Appalachian

[ ap-uh-ley-chee-uh n, -chuh n, -lach-ee-uh n, lach-uh n ]
/ ˌæp əˈleɪ tʃi ən, -tʃən, -ˈlætʃ i ən, ˈlætʃ ən /

adjective

of or relating to the Appalachian Mountains.
of or relating to the region of Appalachia, its inhabitants, or their culture.
Geology. of or relating to the orogeny and accompanying intrusion that occurred in eastern North America during the Pennsylvanian and Permian periods.

noun

a native or inhabitant of Appalachia, especially one of predominantly Scotch-Irish, English, or German ancestry who exemplifies the characteristic cultural traditions of this region.

Definition for appalachian (2 of 2)

Appalachian Mountains

plural noun

a mountain range in E North America, extending from S Quebec province to N Alabama. Highest peak, Mt. Mitchell, 6684 feet (2037 meters).
Also called Ap·pa·la·chi·ans.
Dictionary.com Unabridged Based on the Random House Unabridged Dictionary, © Random House, Inc. 2019

Examples from the Web for appalachian

British Dictionary definitions for appalachian (1 of 2)

Appalachian
/ (ˌæpəˈleɪtʃɪən) /

adjective

of, from, or relating to the Appalachian Mountains
geology of or relating to an episode of mountain building in the late Palaeozoic era during which the Appalachian Mountains were formed

British Dictionary definitions for appalachian (2 of 2)

Appalachian Mountains

Appalachians


pl n

a mountain system of E North America, extending from Quebec province in Canada to central Alabama in the US: contains rich deposits of anthracite, bitumen, and iron ore. Highest peak: Mount Mitchell, 2038 m (6684 ft)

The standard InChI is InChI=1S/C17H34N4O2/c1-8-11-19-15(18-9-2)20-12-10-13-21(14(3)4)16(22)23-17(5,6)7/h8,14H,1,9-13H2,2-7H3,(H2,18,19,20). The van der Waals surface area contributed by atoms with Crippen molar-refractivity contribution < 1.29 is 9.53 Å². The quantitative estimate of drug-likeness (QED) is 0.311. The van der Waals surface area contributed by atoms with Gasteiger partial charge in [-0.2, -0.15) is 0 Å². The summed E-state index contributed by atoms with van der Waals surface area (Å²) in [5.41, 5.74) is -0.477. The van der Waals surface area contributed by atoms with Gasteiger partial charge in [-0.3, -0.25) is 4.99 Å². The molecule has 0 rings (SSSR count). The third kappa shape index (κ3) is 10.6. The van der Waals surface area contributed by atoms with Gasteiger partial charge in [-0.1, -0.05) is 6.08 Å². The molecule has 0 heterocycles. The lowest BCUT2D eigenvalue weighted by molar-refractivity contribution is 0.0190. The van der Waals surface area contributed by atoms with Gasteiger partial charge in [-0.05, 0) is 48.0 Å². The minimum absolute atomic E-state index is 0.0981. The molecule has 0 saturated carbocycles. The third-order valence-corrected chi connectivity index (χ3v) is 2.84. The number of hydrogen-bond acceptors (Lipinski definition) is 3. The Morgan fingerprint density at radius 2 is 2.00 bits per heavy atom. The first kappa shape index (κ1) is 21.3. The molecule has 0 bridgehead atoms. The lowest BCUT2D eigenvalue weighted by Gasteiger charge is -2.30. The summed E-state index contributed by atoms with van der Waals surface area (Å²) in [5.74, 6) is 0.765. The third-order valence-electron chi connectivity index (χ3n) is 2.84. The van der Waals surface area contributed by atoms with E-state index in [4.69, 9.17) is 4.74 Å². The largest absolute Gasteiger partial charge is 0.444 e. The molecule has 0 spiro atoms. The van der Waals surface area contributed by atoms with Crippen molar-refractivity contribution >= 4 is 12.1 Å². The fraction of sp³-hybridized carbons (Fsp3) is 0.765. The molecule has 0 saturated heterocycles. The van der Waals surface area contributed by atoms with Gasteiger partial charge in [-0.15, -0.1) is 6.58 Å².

Collins English Dictionary - Complete & Unabridged 2012 Digital Edition © William Collins Sons & Co. Ltd. 1979, 1986 © HarperCollins Publishers 1998, 2000, 2003, 2005, 2006, 2007, 2009, 2012

Culture definitions for appalachian

Appalachian Mountains
[ (ap-uh-lay-chuhn, ap-uh-lach-uhn) ]

Mountain chain in the eastern United States, extending from the valley of the St. Lawrence River in Quebec, Canada, to the coastal plain of the Gulf of Mexico in Alabama.

notes for Appalachian Mountains

Location of the Appalachian Trail, the world's longest continuous hiking path. It extends over two thousand miles from Maine to Georgia.

notes for Appalachian Mountains

Historically, the Appalachian Mountains were a barrier to early western expansion. In the early 1840s, railroads began to transport settlers across the mountains, permitting access to the frontier.
The New Dictionary of Cultural Literacy, Third Edition Copyright © 2005 by Houghton Mifflin Harcourt Publishing Company. Published by Houghton Mifflin Harcourt Publishing Company. All rights reserved.